- Democracy in Eastern Europe: Are you old enough to remember the Soviet Union? The Warsaw Pact? The Berlin Wall? In the period after World War II -your grandfather or great grandfather may have fought in this war-, there was a global political struggle between two super-powers, the Soviet Union and its allies in Eastern Europe (Warsaw Pact) and the United States and its allies in Western Europe. The Soviet Union and its allies did not have fully democratic forms of government. However in the late 1980s, the Soviet Union and the countries of Eastern Europe underwent a transition to a more democratic form of government. During the same period, countries in East and South East Asia that had authoritarian governments also underwent a transition to democracy.
When you are facing a tough situation in school, does it help to know that there are other students who deal with similar problems? This was this case with Africa’s second revolution; the global movements to democracy provided strong encouragement to citizens in African countries who were working towards more democratic systems in their countries.
- End of the Cold War: The next section of this module will look at Africa’s relationships with other regions of the world in the post-colonial era. One of key issues will be the impact of the Cold War on Africa. The Cold War describes the nature of the very strained relationship between the two super-powers from 1945-1990. Although Africa was geographically distant from both the Soviet Union and the United States, as you will discover, the Cold War had a devastating impact on parts of Africa. Both super-powers helped to create and maintain some of the most un-democratic governments in post-colonial Africa. When the Cold War ended around 1990, the United States or the Soviet Union no longer had any reason to support their former allies. Consequently, authoritarian governments in Africa that had been supported by the Cold War lost their capacity to resist internal forces for democratic change.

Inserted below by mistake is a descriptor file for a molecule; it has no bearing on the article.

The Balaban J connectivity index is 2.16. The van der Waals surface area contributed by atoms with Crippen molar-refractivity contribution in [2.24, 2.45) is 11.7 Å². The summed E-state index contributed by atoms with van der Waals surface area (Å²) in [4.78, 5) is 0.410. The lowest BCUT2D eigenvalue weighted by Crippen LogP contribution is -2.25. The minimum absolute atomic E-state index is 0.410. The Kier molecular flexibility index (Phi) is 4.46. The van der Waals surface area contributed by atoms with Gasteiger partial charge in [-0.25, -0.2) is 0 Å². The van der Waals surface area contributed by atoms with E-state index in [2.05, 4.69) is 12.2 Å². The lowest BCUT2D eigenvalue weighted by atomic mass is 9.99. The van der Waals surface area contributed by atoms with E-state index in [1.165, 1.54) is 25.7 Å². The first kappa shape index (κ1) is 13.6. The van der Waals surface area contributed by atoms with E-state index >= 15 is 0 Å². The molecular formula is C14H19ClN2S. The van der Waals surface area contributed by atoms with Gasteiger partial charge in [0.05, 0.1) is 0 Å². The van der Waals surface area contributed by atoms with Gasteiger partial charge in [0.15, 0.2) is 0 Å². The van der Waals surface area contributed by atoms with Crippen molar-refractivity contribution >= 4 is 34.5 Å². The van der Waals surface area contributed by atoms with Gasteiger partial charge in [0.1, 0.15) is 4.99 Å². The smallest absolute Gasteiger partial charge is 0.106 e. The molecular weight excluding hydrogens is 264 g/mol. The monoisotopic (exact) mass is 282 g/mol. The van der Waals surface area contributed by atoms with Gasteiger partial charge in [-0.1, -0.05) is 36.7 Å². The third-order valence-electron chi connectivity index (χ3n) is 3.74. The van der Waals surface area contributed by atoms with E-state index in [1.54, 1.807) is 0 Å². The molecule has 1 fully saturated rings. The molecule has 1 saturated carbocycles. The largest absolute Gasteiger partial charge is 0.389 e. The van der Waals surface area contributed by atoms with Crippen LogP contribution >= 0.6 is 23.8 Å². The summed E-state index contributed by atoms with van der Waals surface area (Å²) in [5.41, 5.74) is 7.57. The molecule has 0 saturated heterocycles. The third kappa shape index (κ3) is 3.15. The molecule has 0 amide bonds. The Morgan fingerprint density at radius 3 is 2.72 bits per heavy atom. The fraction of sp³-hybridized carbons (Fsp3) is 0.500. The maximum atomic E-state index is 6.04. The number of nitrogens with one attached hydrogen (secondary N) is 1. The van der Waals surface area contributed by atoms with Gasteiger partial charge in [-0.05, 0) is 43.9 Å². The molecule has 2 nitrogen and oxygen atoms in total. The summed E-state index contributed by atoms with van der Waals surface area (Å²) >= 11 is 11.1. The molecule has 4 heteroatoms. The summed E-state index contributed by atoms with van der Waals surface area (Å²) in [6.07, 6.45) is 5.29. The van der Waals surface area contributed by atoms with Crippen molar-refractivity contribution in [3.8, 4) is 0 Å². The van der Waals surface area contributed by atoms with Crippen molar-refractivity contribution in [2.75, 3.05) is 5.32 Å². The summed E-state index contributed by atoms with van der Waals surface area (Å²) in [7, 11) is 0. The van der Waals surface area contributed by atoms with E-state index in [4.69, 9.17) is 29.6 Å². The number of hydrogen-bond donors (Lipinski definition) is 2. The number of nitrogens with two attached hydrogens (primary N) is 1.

Most political scientists agree that it is difficult to know which of these factors were most important in encouraging the second African liberation. However, it is important that the United States and other rich and powerful countries do all that they can to support the democratic transition in Africa.
Democracy in Africa faces many challenges. Democratically elected governments responsive to the needs of their citizens are faced with the very same economic and social challenges that confronted military and other un-democratic governments in Africa. The overwhelming evidence from the 1990s shows that African citizens from all regions of Africa are committed to democracy. However, support for democratically elected governments will depend on their ability to address the many legitimate economic and social needs of people. Unfortunately, democracy may have limited ability to change economic structures that stand in the way of economic development. Democracy in Africa may have little impact on globalization. The conclusion of Module Nine: African Economies raised questions regarding Africa’s position in the global economy. Will democracy in African countries be able survive and thrive if the continent continues to suffer economically as a result of globalization?
Look at the information on Table Two: Transition to Democracy. Your teacher will provide you with another political map of Africa. On the map identify the countries that made transitions towards democracy in the 1990s.
- Activity One: What’s in a Word?
- Activity Two: Pre-Colonial Political Systems
- Activity Three: Political Legacy of Colonialism
- Activity Four: Post-Colonial Government
- Activity Five: Second Liberation
- Activity Six: International Relations
- Activity Seven: Homework